Article by: Hari Yellina (Orchard Tech)
Macadamia is a member of the family Proteaceae, native to Australia and among only a handful of commercially cultivated endemic Australian plants; it is grown for its edible nuts. Australia and Hawaii are the major producing areas with others including California, Central and South America, and eastern and southern Africa. There are several species of Macadamia that exist in Australia but only two species, Macadamia integrifolia and M. tetraphylla and their hybrids are grown commercially. These species are indigenous to the subtropical rainforests of the east coast of Australia.
The production of macadamia nuts in Australia is centred in northern New South Wales and south-eastern Queensland. These areas provide the rich soils and high annual rainfall needed to promote maximum growth. The nuts themselves grow encased in a hard, woody shell, which is protected by a green-brown fibrous husk. In its natural state, a macadamia tree will have flowers, nutlets and mature nuts growing simultaneously, in abundance for much of the year. The nuts fall to the ground between March and September each year and are harvested by pinwheel harvesters at regular intervals.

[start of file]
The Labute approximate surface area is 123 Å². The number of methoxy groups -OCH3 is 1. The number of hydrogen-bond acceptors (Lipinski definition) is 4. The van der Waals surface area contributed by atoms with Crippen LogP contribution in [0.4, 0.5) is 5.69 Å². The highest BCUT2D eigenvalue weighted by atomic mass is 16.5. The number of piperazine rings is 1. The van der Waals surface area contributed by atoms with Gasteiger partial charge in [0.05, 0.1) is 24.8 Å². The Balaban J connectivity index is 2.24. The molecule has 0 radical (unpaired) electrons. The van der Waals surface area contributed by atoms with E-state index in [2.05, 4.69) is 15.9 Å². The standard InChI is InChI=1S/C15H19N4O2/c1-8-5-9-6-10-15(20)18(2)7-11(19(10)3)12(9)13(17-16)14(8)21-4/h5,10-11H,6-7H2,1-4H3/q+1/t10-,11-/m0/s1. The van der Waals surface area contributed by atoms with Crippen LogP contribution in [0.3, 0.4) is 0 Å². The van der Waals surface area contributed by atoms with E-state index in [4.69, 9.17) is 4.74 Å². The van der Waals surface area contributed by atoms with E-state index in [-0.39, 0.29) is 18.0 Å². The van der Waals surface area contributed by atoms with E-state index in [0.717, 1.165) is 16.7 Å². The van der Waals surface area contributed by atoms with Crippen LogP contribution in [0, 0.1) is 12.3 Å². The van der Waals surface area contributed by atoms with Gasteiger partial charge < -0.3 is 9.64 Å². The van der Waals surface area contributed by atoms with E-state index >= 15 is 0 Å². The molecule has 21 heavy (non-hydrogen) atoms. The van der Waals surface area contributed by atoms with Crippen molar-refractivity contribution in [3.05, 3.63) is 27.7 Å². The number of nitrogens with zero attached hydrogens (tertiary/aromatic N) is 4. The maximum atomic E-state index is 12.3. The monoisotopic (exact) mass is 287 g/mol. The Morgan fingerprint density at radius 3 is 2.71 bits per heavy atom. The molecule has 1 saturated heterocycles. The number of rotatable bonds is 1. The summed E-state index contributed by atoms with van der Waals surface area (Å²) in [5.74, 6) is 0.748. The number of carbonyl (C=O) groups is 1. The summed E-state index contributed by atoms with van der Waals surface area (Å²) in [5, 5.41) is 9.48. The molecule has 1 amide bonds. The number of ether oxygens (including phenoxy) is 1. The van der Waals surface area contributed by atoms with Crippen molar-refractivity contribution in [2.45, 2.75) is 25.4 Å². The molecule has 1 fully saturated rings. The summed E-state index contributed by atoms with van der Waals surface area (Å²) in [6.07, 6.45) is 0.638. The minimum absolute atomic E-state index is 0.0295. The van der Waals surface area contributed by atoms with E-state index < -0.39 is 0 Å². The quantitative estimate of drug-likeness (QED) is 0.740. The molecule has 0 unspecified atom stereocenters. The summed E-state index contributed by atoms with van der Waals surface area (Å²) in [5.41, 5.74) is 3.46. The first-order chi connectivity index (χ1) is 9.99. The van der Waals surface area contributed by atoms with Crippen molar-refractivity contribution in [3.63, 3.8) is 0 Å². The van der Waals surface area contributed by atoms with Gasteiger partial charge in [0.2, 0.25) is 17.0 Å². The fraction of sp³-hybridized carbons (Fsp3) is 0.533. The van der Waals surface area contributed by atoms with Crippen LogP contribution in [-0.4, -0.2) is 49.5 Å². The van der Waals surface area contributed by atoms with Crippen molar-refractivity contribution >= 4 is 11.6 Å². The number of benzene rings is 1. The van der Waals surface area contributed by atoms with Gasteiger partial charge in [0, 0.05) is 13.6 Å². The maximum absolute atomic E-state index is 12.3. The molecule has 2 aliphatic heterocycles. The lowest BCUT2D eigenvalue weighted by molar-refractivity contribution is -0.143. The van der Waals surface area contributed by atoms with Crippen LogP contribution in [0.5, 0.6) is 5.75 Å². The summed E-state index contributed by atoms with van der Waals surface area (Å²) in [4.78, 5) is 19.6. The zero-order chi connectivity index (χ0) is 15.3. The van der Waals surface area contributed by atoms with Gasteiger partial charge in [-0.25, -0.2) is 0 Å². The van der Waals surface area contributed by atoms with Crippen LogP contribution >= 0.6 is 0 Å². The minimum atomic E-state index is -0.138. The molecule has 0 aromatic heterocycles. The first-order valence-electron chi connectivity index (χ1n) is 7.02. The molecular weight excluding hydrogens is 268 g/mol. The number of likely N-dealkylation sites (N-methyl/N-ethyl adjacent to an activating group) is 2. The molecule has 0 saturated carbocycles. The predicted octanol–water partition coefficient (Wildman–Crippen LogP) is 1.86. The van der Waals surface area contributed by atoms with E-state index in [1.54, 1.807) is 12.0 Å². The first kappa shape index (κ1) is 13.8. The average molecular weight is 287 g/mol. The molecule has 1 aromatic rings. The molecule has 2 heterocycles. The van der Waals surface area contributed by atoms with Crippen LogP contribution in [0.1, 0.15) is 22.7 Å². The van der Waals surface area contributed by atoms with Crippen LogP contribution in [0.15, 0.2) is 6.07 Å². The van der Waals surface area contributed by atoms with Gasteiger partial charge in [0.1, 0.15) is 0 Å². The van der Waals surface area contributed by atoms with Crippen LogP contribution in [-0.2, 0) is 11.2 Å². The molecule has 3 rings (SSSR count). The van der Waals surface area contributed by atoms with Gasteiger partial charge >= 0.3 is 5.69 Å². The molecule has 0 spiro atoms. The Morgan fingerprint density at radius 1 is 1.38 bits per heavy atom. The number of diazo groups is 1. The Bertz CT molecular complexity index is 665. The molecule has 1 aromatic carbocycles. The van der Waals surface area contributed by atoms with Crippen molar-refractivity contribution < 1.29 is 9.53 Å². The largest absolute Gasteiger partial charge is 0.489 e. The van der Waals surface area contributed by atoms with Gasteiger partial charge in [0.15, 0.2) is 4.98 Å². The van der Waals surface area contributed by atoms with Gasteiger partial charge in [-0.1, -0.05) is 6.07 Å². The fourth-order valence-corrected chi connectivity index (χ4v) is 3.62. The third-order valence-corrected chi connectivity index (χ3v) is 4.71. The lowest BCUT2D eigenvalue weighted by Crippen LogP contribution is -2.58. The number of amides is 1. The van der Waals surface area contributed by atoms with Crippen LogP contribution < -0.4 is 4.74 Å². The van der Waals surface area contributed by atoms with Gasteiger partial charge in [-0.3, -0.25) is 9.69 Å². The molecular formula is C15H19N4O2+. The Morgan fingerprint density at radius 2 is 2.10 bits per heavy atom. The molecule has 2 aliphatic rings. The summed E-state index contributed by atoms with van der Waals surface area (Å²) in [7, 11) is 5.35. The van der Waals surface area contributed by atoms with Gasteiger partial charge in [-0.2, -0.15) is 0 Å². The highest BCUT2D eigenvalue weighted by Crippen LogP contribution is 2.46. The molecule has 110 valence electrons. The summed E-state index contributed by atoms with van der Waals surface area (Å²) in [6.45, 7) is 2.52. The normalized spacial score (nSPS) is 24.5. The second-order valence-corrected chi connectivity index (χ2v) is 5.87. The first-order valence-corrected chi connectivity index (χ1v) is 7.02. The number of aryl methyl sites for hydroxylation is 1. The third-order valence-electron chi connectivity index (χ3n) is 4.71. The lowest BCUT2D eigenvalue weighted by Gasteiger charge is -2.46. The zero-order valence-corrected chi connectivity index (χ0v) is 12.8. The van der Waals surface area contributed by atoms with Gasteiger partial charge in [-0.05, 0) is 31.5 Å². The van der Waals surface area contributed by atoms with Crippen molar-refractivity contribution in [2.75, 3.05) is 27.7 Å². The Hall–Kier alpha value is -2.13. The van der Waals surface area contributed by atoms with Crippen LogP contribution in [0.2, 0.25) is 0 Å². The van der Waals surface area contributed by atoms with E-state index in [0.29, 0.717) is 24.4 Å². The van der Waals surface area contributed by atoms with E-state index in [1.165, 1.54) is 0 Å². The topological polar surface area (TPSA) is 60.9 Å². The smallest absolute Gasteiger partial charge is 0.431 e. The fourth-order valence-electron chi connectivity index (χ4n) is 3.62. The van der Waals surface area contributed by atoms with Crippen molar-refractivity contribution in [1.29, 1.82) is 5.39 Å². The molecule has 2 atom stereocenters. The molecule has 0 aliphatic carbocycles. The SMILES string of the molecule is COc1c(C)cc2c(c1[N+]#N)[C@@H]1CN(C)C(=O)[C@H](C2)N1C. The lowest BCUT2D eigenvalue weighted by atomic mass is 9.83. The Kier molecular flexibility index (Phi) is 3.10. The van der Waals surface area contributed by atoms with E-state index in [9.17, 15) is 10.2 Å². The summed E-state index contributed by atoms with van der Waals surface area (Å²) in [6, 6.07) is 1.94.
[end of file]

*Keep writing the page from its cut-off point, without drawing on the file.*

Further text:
Macadamia Production in Australia
There are approximately 850 macadamia growers operating in Australia. The majority of the plantings are in northern New South Wales and south-eastern Queensland with fewer plantings on the New South Wales mid-north coast as well as central and northern Queensland.
Most of the plantings are on the coastal plains east of the Great Dividing Range with some pockets on tablelands in north Queensland. There are also minor plantings in Western Australia. Current estimates are that the Australian industry has about six million trees covering an area of 17,000 hectares varying in age from newly planted to trees that are over 40 years old.